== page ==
Boland was a pioneer of high-performance 1911s and used the experience he gained in his early career as an aerospace machinist and fabricator to make some of the most outside the box, intricate, innovative, and purely badass pistols the industry has had the pleasure of seeing. By 1982 he was building mostly compensated competition guns, and welded long slides were gone from the pricelist. By 1987 he had started offering the “Double D” compensator and by 1988 was also building the “California Competitor” package gun with very few customer-specified options to enhance production. Boland had a deal with Maharlika Sportsmen Shop, a large retailer of competition pistol gear and supplies to stock the California Competitor in inventory for sale at a premium price. Aside from guns geared toward the serious competitor, he also built gas-operated 1911s, 1911 carbines, and carry guns. No brand was beneath him…Sigs, Stars and even Lahti pistols could get the Boland touch…Jim Boland was so talented he could even make a Glock cool! By the year 1993 he had left gunsmithing behind and went to work for Gibbons LTD as a prop armorer. While in the movie industry, he worked on Robocop III, if you cannot see his influence in RoboCops pistol then schedule an eye exam!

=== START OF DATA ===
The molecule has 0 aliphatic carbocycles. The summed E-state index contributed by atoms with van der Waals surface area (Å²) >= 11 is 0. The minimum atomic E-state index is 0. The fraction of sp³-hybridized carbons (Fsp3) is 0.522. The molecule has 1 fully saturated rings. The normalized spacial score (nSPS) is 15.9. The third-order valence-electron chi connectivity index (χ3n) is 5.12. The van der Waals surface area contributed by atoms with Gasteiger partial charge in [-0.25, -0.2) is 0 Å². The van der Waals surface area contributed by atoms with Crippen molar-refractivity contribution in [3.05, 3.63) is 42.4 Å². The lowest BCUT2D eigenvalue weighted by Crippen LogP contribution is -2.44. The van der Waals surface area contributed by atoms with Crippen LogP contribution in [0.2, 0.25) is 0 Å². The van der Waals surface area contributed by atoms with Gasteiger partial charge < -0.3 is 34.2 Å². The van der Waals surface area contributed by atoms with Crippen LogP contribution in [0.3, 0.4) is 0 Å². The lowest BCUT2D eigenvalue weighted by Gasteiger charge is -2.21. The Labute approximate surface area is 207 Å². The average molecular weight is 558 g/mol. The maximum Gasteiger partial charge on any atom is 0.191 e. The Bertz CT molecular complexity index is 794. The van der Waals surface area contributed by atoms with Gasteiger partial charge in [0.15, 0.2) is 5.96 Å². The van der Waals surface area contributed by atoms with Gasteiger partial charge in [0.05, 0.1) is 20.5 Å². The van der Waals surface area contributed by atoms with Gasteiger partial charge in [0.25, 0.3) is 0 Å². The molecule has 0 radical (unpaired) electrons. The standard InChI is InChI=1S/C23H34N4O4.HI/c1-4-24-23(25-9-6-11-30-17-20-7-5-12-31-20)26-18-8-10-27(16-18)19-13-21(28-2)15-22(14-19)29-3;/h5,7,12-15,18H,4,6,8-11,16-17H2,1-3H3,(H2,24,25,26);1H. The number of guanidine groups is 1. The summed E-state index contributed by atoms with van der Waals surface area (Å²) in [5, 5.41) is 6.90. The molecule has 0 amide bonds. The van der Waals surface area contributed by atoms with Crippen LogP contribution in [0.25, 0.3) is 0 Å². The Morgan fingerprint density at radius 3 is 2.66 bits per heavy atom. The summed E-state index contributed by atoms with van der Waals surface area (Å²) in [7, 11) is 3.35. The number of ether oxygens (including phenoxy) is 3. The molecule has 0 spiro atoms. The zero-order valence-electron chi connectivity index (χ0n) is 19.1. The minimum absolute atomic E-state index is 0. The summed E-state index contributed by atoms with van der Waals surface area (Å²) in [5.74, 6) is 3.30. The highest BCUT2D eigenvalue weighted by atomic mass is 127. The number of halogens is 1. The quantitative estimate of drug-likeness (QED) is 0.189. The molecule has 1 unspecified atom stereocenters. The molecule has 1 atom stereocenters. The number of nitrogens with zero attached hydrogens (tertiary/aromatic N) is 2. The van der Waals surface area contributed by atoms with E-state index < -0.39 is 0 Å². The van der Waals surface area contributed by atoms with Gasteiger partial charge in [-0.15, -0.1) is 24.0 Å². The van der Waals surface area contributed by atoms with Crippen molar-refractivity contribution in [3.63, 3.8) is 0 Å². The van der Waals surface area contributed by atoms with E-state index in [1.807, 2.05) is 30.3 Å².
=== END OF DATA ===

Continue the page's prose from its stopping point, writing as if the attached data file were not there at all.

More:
He primarily built his masterpieces on Springfields and Colt Series ’80s which eventually bore his JB logo, but this one is different. It is an early Boland, some of which are based on a Series ’70 and lack the logo. It has a longslide with a 6.25″ Bar-Sto barrel, a brand he was fond of using. It is expertly fit and has a decked slide top, barrel counterweight, and target sights. The magazine well sports a welded extension that has been beveled to make rapid swaps easy and the trigger slot has been opened up to accommodate a Gold Cup style trigger. The trigger guard has been reprofiled and the front has been checkered. The grip frame has also been checkered and the sides are adorned with Pachmayr grips on metal plates with shark fin mudflaps. Even the hammer, while probably the most normal looking part, got improvements. The hammer is cut with a curved front face to improve the interaction between itself and the slide. A whole brand has been dedicated and made a business out of producing this kind of hammer (Cammer Hammer), but this is just another genius touch from the mad scientist. There is so much work done to this gun that it is truly a marvel you have to see to believe.